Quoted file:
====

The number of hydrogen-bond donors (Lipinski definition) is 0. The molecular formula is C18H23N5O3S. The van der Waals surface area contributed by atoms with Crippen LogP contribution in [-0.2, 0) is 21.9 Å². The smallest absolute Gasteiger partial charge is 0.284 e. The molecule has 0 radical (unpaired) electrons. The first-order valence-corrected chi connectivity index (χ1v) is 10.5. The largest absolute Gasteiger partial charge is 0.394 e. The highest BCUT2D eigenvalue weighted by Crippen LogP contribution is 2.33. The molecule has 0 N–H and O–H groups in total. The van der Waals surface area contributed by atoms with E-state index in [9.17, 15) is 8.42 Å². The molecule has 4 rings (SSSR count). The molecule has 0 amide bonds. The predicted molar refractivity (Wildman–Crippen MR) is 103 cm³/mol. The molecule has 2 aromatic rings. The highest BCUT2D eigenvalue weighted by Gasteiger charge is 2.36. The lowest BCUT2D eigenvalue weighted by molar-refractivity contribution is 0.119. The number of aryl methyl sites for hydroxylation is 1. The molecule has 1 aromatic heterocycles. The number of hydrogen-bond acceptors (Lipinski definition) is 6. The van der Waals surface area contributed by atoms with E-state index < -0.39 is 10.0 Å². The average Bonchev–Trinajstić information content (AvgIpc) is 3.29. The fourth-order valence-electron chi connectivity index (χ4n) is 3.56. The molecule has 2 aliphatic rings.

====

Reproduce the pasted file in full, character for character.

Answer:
The number of hydrogen-bond donors (Lipinski definition) is 0. The molecular formula is C18H23N5O3S. The van der Waals surface area contributed by atoms with Crippen LogP contribution in [-0.2, 0) is 21.9 Å². The smallest absolute Gasteiger partial charge is 0.284 e. The molecule has 0 radical (unpaired) electrons. The first-order valence-corrected chi connectivity index (χ1v) is 10.5. The largest absolute Gasteiger partial charge is 0.394 e. The highest BCUT2D eigenvalue weighted by Crippen LogP contribution is 2.33. The molecule has 0 N–H and O–H groups in total. The van der Waals surface area contributed by atoms with E-state index in [9.17, 15) is 8.42 Å². The molecule has 4 rings (SSSR count). The molecule has 0 amide bonds. The predicted molar refractivity (Wildman–Crippen MR) is 103 cm³/mol. The molecule has 2 aromatic rings. The highest BCUT2D eigenvalue weighted by Gasteiger charge is 2.36. The lowest BCUT2D eigenvalue weighted by molar-refractivity contribution is 0.119. The number of aryl methyl sites for hydroxylation is 1. The molecule has 1 aromatic heterocycles. The number of hydrogen-bond acceptors (Lipinski definition) is 6. The van der Waals surface area contributed by atoms with E-state index < -0.39 is 10.0 Å². The average Bonchev–Trinajstić information content (AvgIpc) is 3.29. The fourth-order valence-electron chi connectivity index (χ4n) is 3.56. The molecule has 2 aliphatic rings.